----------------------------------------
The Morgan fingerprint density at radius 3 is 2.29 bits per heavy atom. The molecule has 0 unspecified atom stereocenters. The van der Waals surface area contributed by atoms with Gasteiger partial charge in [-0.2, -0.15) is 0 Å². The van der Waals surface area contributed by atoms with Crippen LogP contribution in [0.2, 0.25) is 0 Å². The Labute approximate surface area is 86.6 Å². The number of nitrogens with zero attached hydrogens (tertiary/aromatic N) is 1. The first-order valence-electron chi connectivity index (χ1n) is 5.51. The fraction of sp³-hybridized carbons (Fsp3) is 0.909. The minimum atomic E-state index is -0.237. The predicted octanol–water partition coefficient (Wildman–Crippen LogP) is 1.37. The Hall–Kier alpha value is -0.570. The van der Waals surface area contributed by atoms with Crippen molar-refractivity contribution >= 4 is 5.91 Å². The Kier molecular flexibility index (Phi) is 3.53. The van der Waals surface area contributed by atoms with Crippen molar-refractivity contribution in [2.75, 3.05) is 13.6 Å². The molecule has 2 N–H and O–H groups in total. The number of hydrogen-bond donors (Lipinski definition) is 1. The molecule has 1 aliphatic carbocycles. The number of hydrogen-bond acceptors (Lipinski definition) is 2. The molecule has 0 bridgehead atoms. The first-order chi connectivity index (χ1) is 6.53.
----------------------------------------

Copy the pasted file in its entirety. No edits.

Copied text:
The Morgan fingerprint density at radius 3 is 2.29 bits per heavy atom. The molecule has 0 unspecified atom stereocenters. The van der Waals surface area contributed by atoms with Gasteiger partial charge in [-0.2, -0.15) is 0 Å². The van der Waals surface area contributed by atoms with Crippen LogP contribution in [0.2, 0.25) is 0 Å². The Labute approximate surface area is 86.6 Å². The number of nitrogens with zero attached hydrogens (tertiary/aromatic N) is 1. The first-order valence-electron chi connectivity index (χ1n) is 5.51. The fraction of sp³-hybridized carbons (Fsp3) is 0.909. The minimum atomic E-state index is -0.237. The predicted octanol–water partition coefficient (Wildman–Crippen LogP) is 1.37. The Hall–Kier alpha value is -0.570. The van der Waals surface area contributed by atoms with Crippen molar-refractivity contribution >= 4 is 5.91 Å². The Kier molecular flexibility index (Phi) is 3.53. The van der Waals surface area contributed by atoms with Crippen molar-refractivity contribution in [2.75, 3.05) is 13.6 Å². The molecule has 2 N–H and O–H groups in total. The number of hydrogen-bond donors (Lipinski definition) is 1. The molecule has 1 aliphatic carbocycles. The number of hydrogen-bond acceptors (Lipinski definition) is 2. The molecule has 0 bridgehead atoms. The first-order chi connectivity index (χ1) is 6.53.